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Cruise Lines Seek a Solution for Navigating Crowded Venice Waterways

Sep 03, 2013 9:16 am

Skift Take

Venice is infamous for delaying this type of decision for years. Still, with so many parties invested in the outcome, the cruise ship solution just may demand swift action – even in the city known for its relaxed approach to pretty much any form of tourism.

— Eliza Ronalds-Hannon

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John Lord  / Flickr

The Costa Fortuna cruise ship departs Venice in 2010. John Lord / Flickr


Two million tourists arrived in Venice by cruise ship last year, entering and leaving via the Giudecca Canal, a body of water that skirts the Grand Canal and separates the island of Giudecca from Venice proper.

The recent death of a German tourist, who was crushed by a vaporetto (water bus) whilst travelling on a gondola with his family, has put the spotlight on Venice’s congested waterways and re-ignited the debate about whether cruise ships should be allowed to plough through the heart of the World Heritage city.

Multi-deck passenger ships reduce the ancient city to Lilliputian proportions, an image that local pressure groups say “Disneyfies” Venice and environmentalists claim the wake caused by mega-tonne vessels contributes towards erosion of the city’s age-old foundations.

Current cruise routes are strictly defined, but last month a course taken by Carnival Sunshine saw the ship cruise perilously close to a vaporetto some 20 metres from the waterfront at Riva dei Sette Martiri, just beyond St Mark’s Square. Carnival has since defended the captain’s actions.

Matteo Secchi, spokesperson for local pressure group venessia.com, acknowledges the role cruising plays in the local economy but says common sense must prevail. “We are not against cruise ships but we want to preserve Venice and need to find a satisfactory solution for everyone,” he said. “All we ask is that cruise lines do not enter the San Marco basin.”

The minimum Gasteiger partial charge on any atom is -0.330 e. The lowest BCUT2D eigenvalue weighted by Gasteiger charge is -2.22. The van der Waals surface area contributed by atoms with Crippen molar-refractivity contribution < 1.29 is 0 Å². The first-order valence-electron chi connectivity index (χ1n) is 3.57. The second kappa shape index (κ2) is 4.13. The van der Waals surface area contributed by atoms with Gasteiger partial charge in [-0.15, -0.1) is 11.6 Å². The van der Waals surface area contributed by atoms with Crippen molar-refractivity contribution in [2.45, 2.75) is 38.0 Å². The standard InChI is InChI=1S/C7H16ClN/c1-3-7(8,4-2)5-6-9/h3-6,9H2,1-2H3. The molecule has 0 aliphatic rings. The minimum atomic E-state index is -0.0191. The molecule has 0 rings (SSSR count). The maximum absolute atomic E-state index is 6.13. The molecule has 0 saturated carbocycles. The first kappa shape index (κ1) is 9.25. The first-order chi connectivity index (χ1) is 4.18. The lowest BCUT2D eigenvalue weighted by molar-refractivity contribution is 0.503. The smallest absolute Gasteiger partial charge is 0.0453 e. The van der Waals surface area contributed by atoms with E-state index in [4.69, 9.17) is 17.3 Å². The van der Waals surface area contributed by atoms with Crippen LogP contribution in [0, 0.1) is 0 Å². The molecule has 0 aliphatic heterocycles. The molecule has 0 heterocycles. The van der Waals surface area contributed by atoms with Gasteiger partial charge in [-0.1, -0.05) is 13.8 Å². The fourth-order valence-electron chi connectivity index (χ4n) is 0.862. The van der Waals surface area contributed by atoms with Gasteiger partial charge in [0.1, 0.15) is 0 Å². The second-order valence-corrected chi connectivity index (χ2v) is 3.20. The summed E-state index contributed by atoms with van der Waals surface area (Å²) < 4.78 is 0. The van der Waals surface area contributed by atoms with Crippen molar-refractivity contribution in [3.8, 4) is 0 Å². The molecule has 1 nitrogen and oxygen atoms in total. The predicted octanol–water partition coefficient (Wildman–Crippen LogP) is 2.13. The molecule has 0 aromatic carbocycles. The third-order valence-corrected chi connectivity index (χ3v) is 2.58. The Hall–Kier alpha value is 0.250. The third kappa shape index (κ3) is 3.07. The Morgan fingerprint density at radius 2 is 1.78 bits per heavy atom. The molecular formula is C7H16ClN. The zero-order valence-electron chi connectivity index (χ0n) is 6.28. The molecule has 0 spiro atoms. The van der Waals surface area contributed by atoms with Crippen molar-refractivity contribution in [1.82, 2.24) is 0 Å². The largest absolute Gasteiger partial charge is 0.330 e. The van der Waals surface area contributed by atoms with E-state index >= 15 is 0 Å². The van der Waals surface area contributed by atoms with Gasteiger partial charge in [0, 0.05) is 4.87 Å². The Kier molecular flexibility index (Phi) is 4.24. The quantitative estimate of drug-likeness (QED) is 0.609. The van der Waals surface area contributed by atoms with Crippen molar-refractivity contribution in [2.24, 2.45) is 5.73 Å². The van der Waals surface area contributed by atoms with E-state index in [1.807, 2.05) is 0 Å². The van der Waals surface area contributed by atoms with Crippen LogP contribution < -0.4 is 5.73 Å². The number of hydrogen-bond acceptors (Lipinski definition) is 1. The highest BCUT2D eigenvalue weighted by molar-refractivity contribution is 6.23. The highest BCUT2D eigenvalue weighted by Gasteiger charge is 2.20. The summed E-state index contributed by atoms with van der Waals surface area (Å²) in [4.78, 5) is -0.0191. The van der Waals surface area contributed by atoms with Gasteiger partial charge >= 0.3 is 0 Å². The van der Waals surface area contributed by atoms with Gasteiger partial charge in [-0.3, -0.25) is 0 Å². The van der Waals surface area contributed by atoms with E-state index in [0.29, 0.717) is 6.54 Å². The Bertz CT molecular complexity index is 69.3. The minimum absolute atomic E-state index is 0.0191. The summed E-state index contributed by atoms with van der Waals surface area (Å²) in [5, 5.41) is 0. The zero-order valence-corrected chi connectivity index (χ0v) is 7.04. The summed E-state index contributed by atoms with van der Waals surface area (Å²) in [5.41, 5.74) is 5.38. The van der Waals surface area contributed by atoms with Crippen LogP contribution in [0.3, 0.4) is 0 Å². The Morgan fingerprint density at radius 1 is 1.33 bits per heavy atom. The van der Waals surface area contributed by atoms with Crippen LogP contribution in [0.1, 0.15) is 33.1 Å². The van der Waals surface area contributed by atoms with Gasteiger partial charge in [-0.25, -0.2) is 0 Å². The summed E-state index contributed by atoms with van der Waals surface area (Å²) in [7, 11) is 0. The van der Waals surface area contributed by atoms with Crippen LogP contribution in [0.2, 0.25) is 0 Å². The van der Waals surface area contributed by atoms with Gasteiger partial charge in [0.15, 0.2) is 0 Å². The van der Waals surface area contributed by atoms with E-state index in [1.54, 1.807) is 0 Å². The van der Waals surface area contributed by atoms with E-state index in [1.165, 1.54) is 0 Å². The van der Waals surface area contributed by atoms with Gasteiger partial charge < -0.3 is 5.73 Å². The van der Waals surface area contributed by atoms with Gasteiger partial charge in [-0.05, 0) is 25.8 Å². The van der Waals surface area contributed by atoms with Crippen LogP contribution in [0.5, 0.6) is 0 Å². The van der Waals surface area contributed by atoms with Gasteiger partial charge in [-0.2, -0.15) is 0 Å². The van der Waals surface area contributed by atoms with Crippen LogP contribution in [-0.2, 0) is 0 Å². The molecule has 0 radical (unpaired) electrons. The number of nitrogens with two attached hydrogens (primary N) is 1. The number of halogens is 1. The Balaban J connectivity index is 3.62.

CLIA insists there is “no scientific evidence to prove that cruise ships displace water in Venice because of the slow speeds at which the ships travel,” but agrees the volume of cruise traffic using the current navigational route – there were 1,280 cruise calls at the port last year – is unsustainable.

“We have recognised the need to move away from current navigational routes for some time but there were no alternatives in place,” said CLIA secretary general for Europe, Robert Ashdown.

Ashdown said discussions with the cruise industry are now coming to a head. “We attended a meeting in July at which five viable proposals were developed. A report on these proposals is expected mid-October, when the environment minister will announce his decision. By the end of the year we expect to see a long-term sustainable plan for cruise ships to Venice put in place.”

In Venice a host of environmental and operational issues comes into play. Among the alternatives is a route in the Contorta channel behind the Giudecca which would require minimal dredging and allow continued use of the Venice passenger terminal’s existing facilities. A docking facility at Lido has been mooted and a third option would be for ships to enter Venice via the south lagoon and dock at Marghera, an industrial zone that houses a commercial port. Transfer time for cruise passengers to Piazzale Roma would be 10-15 minutes.

“It is not just an issue of transfer time,” says Ashdown. The IMO (International Maritime Organisation) wants passenger and commercial ports need to be kept separate and any blockage of the causeway between the port and Venice would have huge implications for cruise lines.”

Ashdown said it is impossible to say when a new navigational route will become operational but in a city whose newest bridge, the Calatrava, opened years behind schedule and was dogged by controversy one can only hope that plans come to fruition sooner rather than later and that this summer’s death in Venice will be the last.

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